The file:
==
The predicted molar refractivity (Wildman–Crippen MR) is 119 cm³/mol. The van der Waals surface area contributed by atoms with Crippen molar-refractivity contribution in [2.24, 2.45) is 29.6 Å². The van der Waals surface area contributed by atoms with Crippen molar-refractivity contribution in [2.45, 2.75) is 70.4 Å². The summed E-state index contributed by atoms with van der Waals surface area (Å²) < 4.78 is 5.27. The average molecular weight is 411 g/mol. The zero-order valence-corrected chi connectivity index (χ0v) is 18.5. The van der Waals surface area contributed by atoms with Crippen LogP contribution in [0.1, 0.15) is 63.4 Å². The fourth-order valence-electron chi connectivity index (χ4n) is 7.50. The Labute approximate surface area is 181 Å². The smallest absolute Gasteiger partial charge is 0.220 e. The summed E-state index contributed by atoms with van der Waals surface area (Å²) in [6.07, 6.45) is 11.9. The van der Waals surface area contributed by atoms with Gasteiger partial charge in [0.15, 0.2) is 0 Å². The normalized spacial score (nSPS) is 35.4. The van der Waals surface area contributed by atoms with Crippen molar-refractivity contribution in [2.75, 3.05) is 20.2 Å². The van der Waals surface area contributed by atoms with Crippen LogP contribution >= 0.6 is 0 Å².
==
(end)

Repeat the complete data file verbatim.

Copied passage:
The predicted molar refractivity (Wildman–Crippen MR) is 119 cm³/mol. The van der Waals surface area contributed by atoms with Crippen molar-refractivity contribution in [2.24, 2.45) is 29.6 Å². The van der Waals surface area contributed by atoms with Crippen molar-refractivity contribution in [2.45, 2.75) is 70.4 Å². The summed E-state index contributed by atoms with van der Waals surface area (Å²) < 4.78 is 5.27. The average molecular weight is 411 g/mol. The zero-order valence-corrected chi connectivity index (χ0v) is 18.5. The van der Waals surface area contributed by atoms with Crippen LogP contribution in [0.1, 0.15) is 63.4 Å². The fourth-order valence-electron chi connectivity index (χ4n) is 7.50. The Labute approximate surface area is 181 Å². The smallest absolute Gasteiger partial charge is 0.220 e. The summed E-state index contributed by atoms with van der Waals surface area (Å²) in [6.07, 6.45) is 11.9. The van der Waals surface area contributed by atoms with Gasteiger partial charge in [0.15, 0.2) is 0 Å². The normalized spacial score (nSPS) is 35.4. The van der Waals surface area contributed by atoms with Crippen molar-refractivity contribution in [2.75, 3.05) is 20.2 Å². The van der Waals surface area contributed by atoms with Crippen LogP contribution >= 0.6 is 0 Å².